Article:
An Interpretation of Matthew 24–25
Dr. Thomas Ice
"But when the Son of Man comes in His glory, and all the angels with Him, then He will sit on His glorious throne. And all the nations will be gathered before Him; and He will separate them from one another, as the shepherd separates the sheep from the goats; and He will put the sheep on His right, and the goats on the left. Then the King will say to those on His right, ‘Come, you who are blessed of My Father, inherit the kingdom prepared for you from the foundation of the world. For I was hungry, and you gave Me something to eat; I was thirsty, and you gave Me drink; I was a stranger, and you invited Me in; naked, and you clothed Me; I was sick, and you visited Me; I was in prison, and you came to Me.’ Then the righteous will answer Him, saying, ‘Lord, when did we see You hungry, and feed You, or thirsty, and give You drink? And when did we see You a stranger, and invite You in, or naked, and clothe You? And when did we see You sick, or in prison, and come to You?’And the King will answer and say to them, ‘Truly I say to you, to the extent that you did it to one of these brothers of Mine, even the least of them, you did it to Me.’ Then He will also say to those on His left, ‘Depart from Me, accursed ones, into the eternal fire which has been prepared for the devil and his angels; for I was hungry, and you gave Me nothing to eat; I was thirsty, and you gave Me nothing to drink; I was a stranger, and you did not invite Me in; naked, and you did not clothe Me; sick, and in prison, and you did not visit Me.’ Then they themselves also will answer, saying, ‘Lord, when did we see You hungry, or thirsty, or a stranger, or naked, or sick, or in prison, and did not take care of You?’Then He will answer them, saying, ‘Truly I say to you, to the extent that you did not do it to one of the least of these, you did not do it to Me.’ And these will go away into eternal punishment, but the righteous into eternal life."
The third and final section of Matthew 25 is a key New Testament passage that includes the sheep and goats judgment after the second coming. This final section of the Olivet Discourse (found only in Matthew) is a difficult passage for some preterists and all posttribulationists to handle. However, the dispensationalist has no problem understanding it since he takes it to mean exactly what it says.
Christ’s Glorious Coming and Judgment
This passage is difficult for many preterist because amazingly they believe that this second coming judgment passage was fulfilled in A.D. 70. Gary DeMar says, "there is little evidence that the ‘coming of the Son of Man’ in Matthew 24:27, 30, 39, and 42 is different from the ‘coming of the Son of Man’ in 25:31. Compare 25:31 with 16:27, a certain reference to the destruction of Jerusalem in A.D. 70."  DeMar fails to explain the details of the passage that speak of a return in glory with "all the angels with Him." In addition, when did our Lord judge the nations in A.D. 70, as depicted in this passage? This is clearly a future event and such a major event that it is hard to imagine how it can be confused with A.D. 70. Arno Gaebelein tells us:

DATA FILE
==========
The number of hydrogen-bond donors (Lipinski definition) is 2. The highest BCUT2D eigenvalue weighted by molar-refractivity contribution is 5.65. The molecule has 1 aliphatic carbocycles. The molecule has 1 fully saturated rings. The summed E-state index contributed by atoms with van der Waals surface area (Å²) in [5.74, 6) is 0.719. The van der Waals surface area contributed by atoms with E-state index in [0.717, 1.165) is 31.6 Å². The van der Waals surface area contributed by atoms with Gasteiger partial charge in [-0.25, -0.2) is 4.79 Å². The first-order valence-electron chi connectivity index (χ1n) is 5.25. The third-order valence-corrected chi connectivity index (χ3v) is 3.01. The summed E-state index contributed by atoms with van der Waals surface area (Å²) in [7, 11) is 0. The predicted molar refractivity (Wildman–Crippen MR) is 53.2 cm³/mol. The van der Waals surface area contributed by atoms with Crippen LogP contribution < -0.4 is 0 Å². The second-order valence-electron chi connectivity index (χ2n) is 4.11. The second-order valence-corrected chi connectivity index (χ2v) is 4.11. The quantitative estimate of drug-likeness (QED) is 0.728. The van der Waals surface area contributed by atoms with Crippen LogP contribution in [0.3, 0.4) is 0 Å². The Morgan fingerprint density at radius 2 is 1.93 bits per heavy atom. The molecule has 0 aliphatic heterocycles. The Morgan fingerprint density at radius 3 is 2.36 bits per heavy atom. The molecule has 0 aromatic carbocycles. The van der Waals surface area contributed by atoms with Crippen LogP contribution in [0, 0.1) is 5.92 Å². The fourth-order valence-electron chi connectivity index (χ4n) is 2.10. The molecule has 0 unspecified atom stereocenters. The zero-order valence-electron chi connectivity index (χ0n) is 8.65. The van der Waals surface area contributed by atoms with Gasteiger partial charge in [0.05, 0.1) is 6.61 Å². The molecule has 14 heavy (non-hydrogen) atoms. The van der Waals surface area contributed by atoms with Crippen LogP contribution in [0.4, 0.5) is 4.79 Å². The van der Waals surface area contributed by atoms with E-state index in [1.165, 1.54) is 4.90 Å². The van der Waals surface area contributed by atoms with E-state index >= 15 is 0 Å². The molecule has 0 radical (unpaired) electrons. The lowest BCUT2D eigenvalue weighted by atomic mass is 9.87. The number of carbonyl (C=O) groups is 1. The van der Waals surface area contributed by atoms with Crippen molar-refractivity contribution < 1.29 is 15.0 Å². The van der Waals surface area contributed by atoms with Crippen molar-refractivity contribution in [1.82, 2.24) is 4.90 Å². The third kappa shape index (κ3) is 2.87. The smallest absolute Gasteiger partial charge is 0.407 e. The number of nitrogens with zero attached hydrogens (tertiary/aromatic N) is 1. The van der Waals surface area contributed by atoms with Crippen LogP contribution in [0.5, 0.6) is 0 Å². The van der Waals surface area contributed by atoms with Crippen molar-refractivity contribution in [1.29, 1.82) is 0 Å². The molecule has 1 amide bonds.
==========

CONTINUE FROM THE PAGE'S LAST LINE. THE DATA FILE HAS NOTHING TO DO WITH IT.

It is evident that these words must be connected with chapter xxiv:30, 31. The scene takes place after His visible and glorious appearing as Son of Man and after His elect (the remnant of His earthly people; that is, the "all Israel" ) have been gathered. Leaving out the central portion of the discourse, the three parables, relating to the Christian profession, we have in chapter xxiv:3–41 and chapter xxv:31–46 chronological events relating to the end of the Jewish age and the judgment which follows immediately after the Lord has come.
Judgment of the Sheep and Goats
Only Jesus mentions the judgment of the nations that will take place when "He will sit on His glorious thrown" (25:31) immediately after His second coming to establish His kingdom (25:31-46). The dividing process is seen in the judgment of the gentiles using the analogy of the sheep and goats. The sheep gentiles are those who have been good to the Jews during the Tribulation, defending them at the risk of their lives, visiting them in prison and feeding them during those desperate times. Those who persecuted them or rejected them will be put on the left side and are known as goats, signifying their rebellion towards God. For this rebellion they "will go away into eternal punishment" (25:46).